I came on holiday to Wales as a child, and fell in love with it straightaway.
I'm from York, but from that point on, I knew I wanted to live here. I also loved horses when I was small: I was riding them at seven, and had my first pony at 11. I also loved boats, and I live on one about four miles from Llangollen Wharf, and I get to work on them every day. So, yes, I've got one of the best jobs in the world!
I worked as a graphic designer when I first moved to Wales, for five years, before the job came up
I was desperate to get back to horses and to working outside, and then suddenly I was working on Pontcysyllte Aqueduct all the time. The first time I went on it is was quite something - it is the highest navigable aqueduct in the world, after all. Some people find it terrifying. Others think it's the greatest thing they've ever seen. I think it feels like you're in an aeroplane when you're on it. It's like you're flying.
In peak season, my day usually starts at 7.30am
We fill water tanks, check engines, and clean the day boats so they're ready by 9am. Then their customers start to trickle in, and we talk them through the safety briefs and teach them how to steer. Then I'll get our horses and walk them through Llangollen. All the locals love that. They really miss them coming in the winter! I miss them too, but I always go and spend time with them. My winter is all about painting the boats around the rainy weather.
We have five horses at the moment, and each have their own personality
Geordie came to us from Newcastle, and he's the old boy of the wharf at 30, now retired. Hercules is the second oldest at 12, and he can be a bit grumpy, but he really loves a cuddle. Then there's Harley, who's like a machine when he's working, but also like an innocent little brother. He does silly things like puts his head on the other horses' bums when he could be kicked, but they know he's just showing them affection! Tobias is a fantastic, typical cob who just gets on with it, but doesn't like to be away from the others long. Dakota is the youngest, sensitive, intelligent and – it sounds silly, this – but he's really polite. He always does what he's asked.
Looking after the horses well is everything
They live in a menagerie, not in stables, and we let them have their time in the field to develop, and get them good feed to built them up. To train them, we get them listening to gentle voice commands to walk and trot, then get them gently pulling a rope with a stick on the end: they start to understand what it feels like to pull a boat. Once it's safe enough to do so, we take them up on the towpath, so they get used to the atmosphere. Then we see what happens!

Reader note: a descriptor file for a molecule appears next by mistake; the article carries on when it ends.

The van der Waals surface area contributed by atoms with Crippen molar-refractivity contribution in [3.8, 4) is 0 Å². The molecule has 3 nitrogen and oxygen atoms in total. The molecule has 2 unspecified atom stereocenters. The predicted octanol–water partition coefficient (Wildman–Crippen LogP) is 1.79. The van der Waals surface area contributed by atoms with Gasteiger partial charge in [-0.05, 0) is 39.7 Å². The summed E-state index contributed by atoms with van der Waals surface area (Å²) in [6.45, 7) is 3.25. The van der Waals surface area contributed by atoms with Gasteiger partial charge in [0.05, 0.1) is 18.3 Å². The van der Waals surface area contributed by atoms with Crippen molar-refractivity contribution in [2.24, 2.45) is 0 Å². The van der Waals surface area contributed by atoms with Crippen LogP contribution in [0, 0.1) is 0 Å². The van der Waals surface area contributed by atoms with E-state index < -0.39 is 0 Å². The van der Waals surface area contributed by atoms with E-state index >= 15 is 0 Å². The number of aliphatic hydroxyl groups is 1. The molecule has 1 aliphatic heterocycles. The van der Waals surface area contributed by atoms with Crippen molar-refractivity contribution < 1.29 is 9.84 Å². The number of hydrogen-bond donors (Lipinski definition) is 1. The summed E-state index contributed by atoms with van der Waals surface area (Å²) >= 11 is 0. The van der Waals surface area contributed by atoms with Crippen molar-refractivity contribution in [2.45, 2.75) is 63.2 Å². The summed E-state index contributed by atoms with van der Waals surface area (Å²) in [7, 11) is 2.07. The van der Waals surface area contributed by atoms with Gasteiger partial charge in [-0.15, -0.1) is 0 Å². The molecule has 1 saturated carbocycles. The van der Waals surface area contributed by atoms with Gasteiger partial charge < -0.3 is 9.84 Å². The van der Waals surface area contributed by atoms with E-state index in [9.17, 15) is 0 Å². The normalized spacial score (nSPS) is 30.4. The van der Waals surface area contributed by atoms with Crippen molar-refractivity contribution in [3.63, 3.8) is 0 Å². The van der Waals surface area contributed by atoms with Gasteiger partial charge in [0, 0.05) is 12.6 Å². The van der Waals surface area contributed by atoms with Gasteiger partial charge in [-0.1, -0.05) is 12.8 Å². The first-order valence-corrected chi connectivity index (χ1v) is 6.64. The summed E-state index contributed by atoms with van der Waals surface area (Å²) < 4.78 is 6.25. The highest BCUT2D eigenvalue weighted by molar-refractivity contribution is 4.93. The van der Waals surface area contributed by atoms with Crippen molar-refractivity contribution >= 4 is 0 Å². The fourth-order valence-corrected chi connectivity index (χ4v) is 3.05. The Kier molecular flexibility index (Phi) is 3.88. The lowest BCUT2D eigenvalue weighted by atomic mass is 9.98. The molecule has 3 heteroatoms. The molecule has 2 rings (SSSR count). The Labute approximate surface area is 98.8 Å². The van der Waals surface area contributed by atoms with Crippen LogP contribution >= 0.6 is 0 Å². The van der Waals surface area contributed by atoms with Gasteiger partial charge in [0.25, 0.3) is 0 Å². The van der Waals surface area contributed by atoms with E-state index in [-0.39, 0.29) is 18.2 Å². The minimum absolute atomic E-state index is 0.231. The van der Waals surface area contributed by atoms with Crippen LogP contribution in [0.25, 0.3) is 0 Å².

We don't have horses on the aqueduct itself, of course, but we do have lots of families
I love it when the parents used to come to the aqueduct when they were children, and seeing them share their memories. I always slow the boat right down when I'm up there, to let people really take everything in. People can also come up to the back of the boat for a chat with me then, which is nice. Heights have never bothered me, but I try to never take the views above the river for granted.
It took nineteen years for Thomas Telford to design it and build it, which isn't that long really [it was opened in 1805]. It's made of local stone, and the nineteen arches have discs with numbers on which I try and get children to spot. The aqueduct's also got a locked plug in the middle that they pull out every four years. There's usually a competition for a local schoolchild to do it: all the water washes over the side to the river. It usually happens in a January or February. It's quite a spectacle!
Part of history
When the Olympic torch went over the aqueduct, that was very special, especially as it went on one of the last Shropshire Canal boats, the Saturn. Feeling that history on the aqueduct is really lovely, especially as our company's now been going for 135 years.
I feel very privileged to be a boater, following so many other people's footsteps up there."